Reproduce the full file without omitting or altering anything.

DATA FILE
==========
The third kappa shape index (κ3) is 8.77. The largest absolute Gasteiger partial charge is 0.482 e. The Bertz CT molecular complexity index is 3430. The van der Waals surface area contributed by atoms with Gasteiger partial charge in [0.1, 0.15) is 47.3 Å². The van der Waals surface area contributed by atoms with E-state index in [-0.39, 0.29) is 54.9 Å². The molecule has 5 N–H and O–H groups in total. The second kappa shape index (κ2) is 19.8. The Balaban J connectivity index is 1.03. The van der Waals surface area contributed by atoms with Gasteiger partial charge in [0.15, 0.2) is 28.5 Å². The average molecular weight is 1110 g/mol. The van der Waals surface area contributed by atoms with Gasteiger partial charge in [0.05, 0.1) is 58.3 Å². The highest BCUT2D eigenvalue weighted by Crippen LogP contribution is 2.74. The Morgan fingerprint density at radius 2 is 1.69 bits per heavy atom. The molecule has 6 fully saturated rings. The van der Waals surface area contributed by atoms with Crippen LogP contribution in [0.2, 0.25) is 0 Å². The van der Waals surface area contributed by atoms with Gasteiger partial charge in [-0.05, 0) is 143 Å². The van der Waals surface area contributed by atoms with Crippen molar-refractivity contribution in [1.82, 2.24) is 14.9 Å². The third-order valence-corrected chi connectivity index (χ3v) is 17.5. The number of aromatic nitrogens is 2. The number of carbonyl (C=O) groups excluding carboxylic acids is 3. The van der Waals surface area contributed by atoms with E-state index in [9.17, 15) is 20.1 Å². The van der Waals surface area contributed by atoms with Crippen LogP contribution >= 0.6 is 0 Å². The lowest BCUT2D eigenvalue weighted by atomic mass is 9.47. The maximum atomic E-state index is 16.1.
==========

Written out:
The third kappa shape index (κ3) is 8.77. The largest absolute Gasteiger partial charge is 0.482 e. The Bertz CT molecular complexity index is 3430. The van der Waals surface area contributed by atoms with Gasteiger partial charge in [0.1, 0.15) is 47.3 Å². The van der Waals surface area contributed by atoms with E-state index in [-0.39, 0.29) is 54.9 Å². The molecule has 5 N–H and O–H groups in total. The second kappa shape index (κ2) is 19.8. The Balaban J connectivity index is 1.03. The van der Waals surface area contributed by atoms with Gasteiger partial charge in [0.15, 0.2) is 28.5 Å². The average molecular weight is 1110 g/mol. The van der Waals surface area contributed by atoms with Gasteiger partial charge in [0.05, 0.1) is 58.3 Å². The highest BCUT2D eigenvalue weighted by Crippen LogP contribution is 2.74. The Morgan fingerprint density at radius 2 is 1.69 bits per heavy atom. The molecule has 6 fully saturated rings. The van der Waals surface area contributed by atoms with Crippen LogP contribution in [0.2, 0.25) is 0 Å². The van der Waals surface area contributed by atoms with Gasteiger partial charge in [-0.05, 0) is 143 Å². The van der Waals surface area contributed by atoms with Crippen molar-refractivity contribution in [1.82, 2.24) is 14.9 Å². The third-order valence-corrected chi connectivity index (χ3v) is 17.5. The number of aromatic nitrogens is 2. The number of carbonyl (C=O) groups excluding carboxylic acids is 3. The van der Waals surface area contributed by atoms with E-state index in [9.17, 15) is 20.1 Å². The van der Waals surface area contributed by atoms with Crippen LogP contribution >= 0.6 is 0 Å². The lowest BCUT2D eigenvalue weighted by atomic mass is 9.47. The maximum atomic E-state index is 16.1.